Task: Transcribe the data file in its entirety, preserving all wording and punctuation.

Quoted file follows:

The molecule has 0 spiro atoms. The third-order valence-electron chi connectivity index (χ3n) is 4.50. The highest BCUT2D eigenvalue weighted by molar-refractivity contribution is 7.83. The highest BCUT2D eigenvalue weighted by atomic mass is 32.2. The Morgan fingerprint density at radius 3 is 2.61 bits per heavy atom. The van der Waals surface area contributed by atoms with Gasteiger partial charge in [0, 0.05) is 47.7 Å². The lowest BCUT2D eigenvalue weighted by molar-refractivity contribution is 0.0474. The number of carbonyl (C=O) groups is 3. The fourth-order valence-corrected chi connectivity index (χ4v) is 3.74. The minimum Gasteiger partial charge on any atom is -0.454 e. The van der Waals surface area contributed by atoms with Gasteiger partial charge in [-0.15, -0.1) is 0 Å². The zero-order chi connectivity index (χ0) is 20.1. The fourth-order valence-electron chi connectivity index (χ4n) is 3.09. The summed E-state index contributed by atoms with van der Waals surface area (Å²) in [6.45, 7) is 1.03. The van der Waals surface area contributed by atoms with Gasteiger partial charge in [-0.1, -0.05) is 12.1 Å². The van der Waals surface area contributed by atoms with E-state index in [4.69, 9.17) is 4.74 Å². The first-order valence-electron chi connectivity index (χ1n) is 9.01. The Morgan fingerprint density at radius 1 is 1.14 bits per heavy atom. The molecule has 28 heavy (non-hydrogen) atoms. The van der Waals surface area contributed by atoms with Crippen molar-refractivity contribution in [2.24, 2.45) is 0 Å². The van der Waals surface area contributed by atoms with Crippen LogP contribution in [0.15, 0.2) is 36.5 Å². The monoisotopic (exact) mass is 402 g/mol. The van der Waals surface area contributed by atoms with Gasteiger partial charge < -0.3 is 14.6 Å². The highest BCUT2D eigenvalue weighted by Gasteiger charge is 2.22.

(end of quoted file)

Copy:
The molecule has 0 spiro atoms. The third-order valence-electron chi connectivity index (χ3n) is 4.50. The highest BCUT2D eigenvalue weighted by molar-refractivity contribution is 7.83. The highest BCUT2D eigenvalue weighted by atomic mass is 32.2. The Morgan fingerprint density at radius 3 is 2.61 bits per heavy atom. The van der Waals surface area contributed by atoms with Gasteiger partial charge in [0, 0.05) is 47.7 Å². The lowest BCUT2D eigenvalue weighted by molar-refractivity contribution is 0.0474. The number of carbonyl (C=O) groups is 3. The fourth-order valence-corrected chi connectivity index (χ4v) is 3.74. The minimum Gasteiger partial charge on any atom is -0.454 e. The van der Waals surface area contributed by atoms with Gasteiger partial charge in [-0.15, -0.1) is 0 Å². The zero-order chi connectivity index (χ0) is 20.1. The fourth-order valence-electron chi connectivity index (χ4n) is 3.09. The summed E-state index contributed by atoms with van der Waals surface area (Å²) in [6.45, 7) is 1.03. The van der Waals surface area contributed by atoms with Gasteiger partial charge in [-0.1, -0.05) is 12.1 Å². The van der Waals surface area contributed by atoms with E-state index in [4.69, 9.17) is 4.74 Å². The first-order valence-electron chi connectivity index (χ1n) is 9.01. The Morgan fingerprint density at radius 1 is 1.14 bits per heavy atom. The molecule has 28 heavy (non-hydrogen) atoms. The van der Waals surface area contributed by atoms with Crippen molar-refractivity contribution in [2.24, 2.45) is 0 Å². The van der Waals surface area contributed by atoms with Crippen LogP contribution in [0.15, 0.2) is 36.5 Å². The monoisotopic (exact) mass is 402 g/mol. The van der Waals surface area contributed by atoms with Gasteiger partial charge < -0.3 is 14.6 Å². The highest BCUT2D eigenvalue weighted by Gasteiger charge is 2.22.